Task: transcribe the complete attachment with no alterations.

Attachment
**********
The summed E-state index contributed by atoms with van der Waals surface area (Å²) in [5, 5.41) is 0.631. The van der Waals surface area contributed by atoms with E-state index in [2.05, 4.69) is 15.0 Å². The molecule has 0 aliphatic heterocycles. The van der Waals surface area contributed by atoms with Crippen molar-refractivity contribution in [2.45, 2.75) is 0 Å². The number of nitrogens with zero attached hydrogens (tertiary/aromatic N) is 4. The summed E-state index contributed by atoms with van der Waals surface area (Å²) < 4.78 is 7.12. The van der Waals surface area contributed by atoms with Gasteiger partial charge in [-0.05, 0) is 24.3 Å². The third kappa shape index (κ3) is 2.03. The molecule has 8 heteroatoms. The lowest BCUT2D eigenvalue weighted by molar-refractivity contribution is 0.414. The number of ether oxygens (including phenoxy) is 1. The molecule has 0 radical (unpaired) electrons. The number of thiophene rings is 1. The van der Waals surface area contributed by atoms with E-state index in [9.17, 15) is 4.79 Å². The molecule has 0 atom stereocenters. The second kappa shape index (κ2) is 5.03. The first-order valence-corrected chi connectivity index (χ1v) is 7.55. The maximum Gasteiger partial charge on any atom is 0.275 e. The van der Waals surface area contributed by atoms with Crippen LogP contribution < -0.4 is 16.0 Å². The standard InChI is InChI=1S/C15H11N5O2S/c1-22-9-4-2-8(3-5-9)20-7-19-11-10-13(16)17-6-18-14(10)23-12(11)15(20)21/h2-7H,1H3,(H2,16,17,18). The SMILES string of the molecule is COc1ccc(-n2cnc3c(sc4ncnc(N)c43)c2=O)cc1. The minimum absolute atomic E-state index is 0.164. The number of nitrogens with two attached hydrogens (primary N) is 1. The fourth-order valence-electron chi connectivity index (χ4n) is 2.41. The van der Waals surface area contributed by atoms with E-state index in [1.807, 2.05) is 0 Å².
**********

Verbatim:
The summed E-state index contributed by atoms with van der Waals surface area (Å²) in [5, 5.41) is 0.631. The van der Waals surface area contributed by atoms with E-state index in [2.05, 4.69) is 15.0 Å². The molecule has 0 aliphatic heterocycles. The van der Waals surface area contributed by atoms with Crippen molar-refractivity contribution in [2.45, 2.75) is 0 Å². The number of nitrogens with zero attached hydrogens (tertiary/aromatic N) is 4. The summed E-state index contributed by atoms with van der Waals surface area (Å²) < 4.78 is 7.12. The van der Waals surface area contributed by atoms with Gasteiger partial charge in [-0.05, 0) is 24.3 Å². The third kappa shape index (κ3) is 2.03. The molecule has 8 heteroatoms. The lowest BCUT2D eigenvalue weighted by molar-refractivity contribution is 0.414. The number of ether oxygens (including phenoxy) is 1. The molecule has 0 radical (unpaired) electrons. The number of thiophene rings is 1. The van der Waals surface area contributed by atoms with E-state index in [9.17, 15) is 4.79 Å². The molecule has 0 atom stereocenters. The second kappa shape index (κ2) is 5.03. The first-order valence-corrected chi connectivity index (χ1v) is 7.55. The maximum Gasteiger partial charge on any atom is 0.275 e. The van der Waals surface area contributed by atoms with Crippen LogP contribution < -0.4 is 16.0 Å². The standard InChI is InChI=1S/C15H11N5O2S/c1-22-9-4-2-8(3-5-9)20-7-19-11-10-13(16)17-6-18-14(10)23-12(11)15(20)21/h2-7H,1H3,(H2,16,17,18). The SMILES string of the molecule is COc1ccc(-n2cnc3c(sc4ncnc(N)c43)c2=O)cc1. The minimum absolute atomic E-state index is 0.164. The number of nitrogens with two attached hydrogens (primary N) is 1. The fourth-order valence-electron chi connectivity index (χ4n) is 2.41. The van der Waals surface area contributed by atoms with E-state index in [1.807, 2.05) is 0 Å².